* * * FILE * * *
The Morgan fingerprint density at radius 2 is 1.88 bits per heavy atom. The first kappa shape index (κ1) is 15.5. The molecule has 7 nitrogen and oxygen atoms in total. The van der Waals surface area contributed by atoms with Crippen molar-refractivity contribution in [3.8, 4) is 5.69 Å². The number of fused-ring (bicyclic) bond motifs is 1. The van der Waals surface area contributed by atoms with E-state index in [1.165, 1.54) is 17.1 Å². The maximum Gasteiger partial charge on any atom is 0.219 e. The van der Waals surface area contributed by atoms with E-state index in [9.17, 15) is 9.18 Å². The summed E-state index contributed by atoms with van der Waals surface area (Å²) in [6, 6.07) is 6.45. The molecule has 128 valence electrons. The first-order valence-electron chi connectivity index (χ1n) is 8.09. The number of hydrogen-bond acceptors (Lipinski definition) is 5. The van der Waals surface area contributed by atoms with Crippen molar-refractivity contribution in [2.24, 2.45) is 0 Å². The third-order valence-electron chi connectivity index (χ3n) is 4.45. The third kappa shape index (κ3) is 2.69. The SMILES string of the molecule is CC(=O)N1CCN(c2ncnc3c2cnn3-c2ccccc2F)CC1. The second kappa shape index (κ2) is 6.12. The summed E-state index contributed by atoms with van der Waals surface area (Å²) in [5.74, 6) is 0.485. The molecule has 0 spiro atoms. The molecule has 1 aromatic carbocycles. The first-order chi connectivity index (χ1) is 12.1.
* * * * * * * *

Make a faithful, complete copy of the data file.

The Morgan fingerprint density at radius 2 is 1.88 bits per heavy atom. The first kappa shape index (κ1) is 15.5. The molecule has 7 nitrogen and oxygen atoms in total. The van der Waals surface area contributed by atoms with Crippen molar-refractivity contribution in [3.8, 4) is 5.69 Å². The number of fused-ring (bicyclic) bond motifs is 1. The van der Waals surface area contributed by atoms with E-state index in [1.165, 1.54) is 17.1 Å². The maximum Gasteiger partial charge on any atom is 0.219 e. The van der Waals surface area contributed by atoms with E-state index in [9.17, 15) is 9.18 Å². The summed E-state index contributed by atoms with van der Waals surface area (Å²) in [6, 6.07) is 6.45. The molecule has 128 valence electrons. The first-order valence-electron chi connectivity index (χ1n) is 8.09. The number of hydrogen-bond acceptors (Lipinski definition) is 5. The van der Waals surface area contributed by atoms with Crippen molar-refractivity contribution in [2.24, 2.45) is 0 Å². The third-order valence-electron chi connectivity index (χ3n) is 4.45. The third kappa shape index (κ3) is 2.69. The SMILES string of the molecule is CC(=O)N1CCN(c2ncnc3c2cnn3-c2ccccc2F)CC1. The second kappa shape index (κ2) is 6.12. The summed E-state index contributed by atoms with van der Waals surface area (Å²) in [5.74, 6) is 0.485. The molecule has 0 spiro atoms. The molecule has 1 aromatic carbocycles. The first-order chi connectivity index (χ1) is 12.1.